In Context: Marwan Pablo - Catch Me If You Can
The Houdini of Egyptian rap has retired whilst on top of the game multiple times. Ahead of his latest comeback, SceneNoise contributor Omar Ghonem gives us a timeline of the rapper's biggest moments.
Marwan Pablo's career was and still is an interesting case for contemplation in the Egyptian rap scene. He has never been available on a consistent and continuous basis since his early beginnings under the name Dama. During his time as Dama, he released a good number of tracks that gained him relative fame among core hip-hop fans, before he announced that he’s stepping up from music at the end of 2017.
That era cannot be ignored if we wanted to take a deep look at Pablo’s career. In his Dama days, he was at his peak in terms of releases and experimentation as well. He showed great potential and a different approach that is heavily influenced by the psychedelic trap scene in the US. In an interview with Ma’an Abu Taleb for Ma3azef in 2016, Dama said that he was influenced by the likes of Kanye West, Young Thug and Travis Scott, and these influences were clear through his music. At the time, the Egyptian rap scene was very strict when it came to diversity and experimentation, and was limited only to attempts by ZULI and Abyusif. But a youngster from El Hadara who had a PC and a notebook wrote his raps and experimented with his sound till he gained a respectable reputation among his peers.
Shortly after he announced that he is stopping his project as Dama, he came back in the beginning of 2018 under the name ‘Marwan Pablo’, revealing a new layer of his personality; one that was more mature in terms of style, writing and technical ability, while showing a big jump in production quality. He came back with the song, ‘El Gholaf/Osiris’, which was a mixture of early Dama days and the new, more evolved persona of Pablo. His return was inspiring and motivating to the Egyptian rap scene, and was the launch of an exceptional career packed with one hit after another.
His release strategy was slow but efficient as he says in his track 'Folklor’: “بتأني ومش بجريها”. Pablo only released three songs in the same year after El Gholaf, which were ‘3ayz Fen’, ‘Ezbet El Game3’ and ‘Folklor’.
At the same time, fellow rapper Wegz was the closest name to Pablo. The two rose from Alexandria to the top of the Egyptian rap scene. They collaborated on the song ‘Daira 3al Masla7a’, one of the iconic songs to come out of that period, which later caused problems between the two. The pair kept trying to outperform one another and take the lead. There were, of course, other names at that time like Marwan Moussa, Lege-Cy and Ali Weezy, but the race for the top spot was firmly between Pablo and Wegz.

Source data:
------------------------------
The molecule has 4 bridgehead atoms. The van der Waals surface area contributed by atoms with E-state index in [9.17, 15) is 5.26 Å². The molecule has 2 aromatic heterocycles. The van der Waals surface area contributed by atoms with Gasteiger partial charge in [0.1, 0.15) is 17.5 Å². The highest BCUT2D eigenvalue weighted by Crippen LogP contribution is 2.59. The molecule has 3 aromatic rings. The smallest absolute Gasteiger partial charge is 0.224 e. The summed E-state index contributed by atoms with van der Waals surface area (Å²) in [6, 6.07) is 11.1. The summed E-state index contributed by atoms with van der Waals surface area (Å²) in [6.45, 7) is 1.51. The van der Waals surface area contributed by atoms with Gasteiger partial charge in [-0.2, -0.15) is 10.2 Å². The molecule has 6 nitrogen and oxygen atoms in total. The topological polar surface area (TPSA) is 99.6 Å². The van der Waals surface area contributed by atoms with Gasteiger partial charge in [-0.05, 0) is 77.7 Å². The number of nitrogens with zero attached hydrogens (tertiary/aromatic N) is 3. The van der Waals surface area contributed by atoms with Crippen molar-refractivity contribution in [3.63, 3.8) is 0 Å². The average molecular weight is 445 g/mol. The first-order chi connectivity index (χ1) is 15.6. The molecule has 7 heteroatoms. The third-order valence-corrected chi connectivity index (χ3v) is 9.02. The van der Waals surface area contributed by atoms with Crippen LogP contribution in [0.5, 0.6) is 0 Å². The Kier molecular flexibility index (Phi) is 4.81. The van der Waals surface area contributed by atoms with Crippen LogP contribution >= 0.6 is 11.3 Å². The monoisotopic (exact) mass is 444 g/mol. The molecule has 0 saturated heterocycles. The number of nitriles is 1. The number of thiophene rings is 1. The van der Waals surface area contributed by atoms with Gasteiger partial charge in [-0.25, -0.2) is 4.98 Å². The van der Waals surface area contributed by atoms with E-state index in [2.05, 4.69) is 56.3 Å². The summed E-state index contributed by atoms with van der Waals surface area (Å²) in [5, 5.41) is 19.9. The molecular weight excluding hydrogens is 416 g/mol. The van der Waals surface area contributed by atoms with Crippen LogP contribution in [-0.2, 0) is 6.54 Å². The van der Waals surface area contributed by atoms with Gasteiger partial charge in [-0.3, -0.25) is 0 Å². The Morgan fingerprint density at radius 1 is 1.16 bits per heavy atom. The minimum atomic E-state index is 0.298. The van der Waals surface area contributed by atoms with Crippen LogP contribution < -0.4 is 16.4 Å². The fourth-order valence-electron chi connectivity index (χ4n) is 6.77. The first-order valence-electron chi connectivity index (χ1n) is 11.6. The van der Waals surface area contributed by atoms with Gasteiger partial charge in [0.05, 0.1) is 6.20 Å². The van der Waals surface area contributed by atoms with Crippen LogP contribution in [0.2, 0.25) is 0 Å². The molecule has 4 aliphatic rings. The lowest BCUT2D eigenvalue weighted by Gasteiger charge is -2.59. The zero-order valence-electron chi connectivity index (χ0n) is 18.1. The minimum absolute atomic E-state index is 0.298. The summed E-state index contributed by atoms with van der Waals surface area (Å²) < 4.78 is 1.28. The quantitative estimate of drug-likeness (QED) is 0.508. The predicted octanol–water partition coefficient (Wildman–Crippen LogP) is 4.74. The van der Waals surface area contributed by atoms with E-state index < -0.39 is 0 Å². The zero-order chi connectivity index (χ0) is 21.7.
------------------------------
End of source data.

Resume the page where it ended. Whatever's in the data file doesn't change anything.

That era was the most important and influential and shaped how the hip-hop scene will look like in the years to come, especially since the beginning of 2019. In that year Pablo went on a streak of hit releases, starting from ‘Sindbad’ where he anticipated his takeover of the scene by the end of that year, followed by ‘Abu Mecca’ where we saw him for the first time rapping on another producer’s beat in a collab with DJ Totti. Afterwards, he collaborated with Molotof in a series of the tracks that changed the sphere of the hip hop scene as we know it, from ‘Kaas’ to ‘El Gemeza’ and ‘Geb Flos’; they were the hottest rapper/producer duo in the scene.
On the other hand, Wegz released approximately 22 tracks in the same year. He had a different philosophy; he wanted to be more widespread and was also more experimental than Pablo, but Pablo’s releases were more tight and mastered. Pablo ended that run with the release of his track ‘Free’, which achieved a resounding success and marked the end of a chapter in his career. Not so long after, he surprised everyone in an Instagram story announcing his retirement and brought down the curtains on a career filled with groundbreaking releases that influenced and changed the entire rap scene and pushed it to new horizons.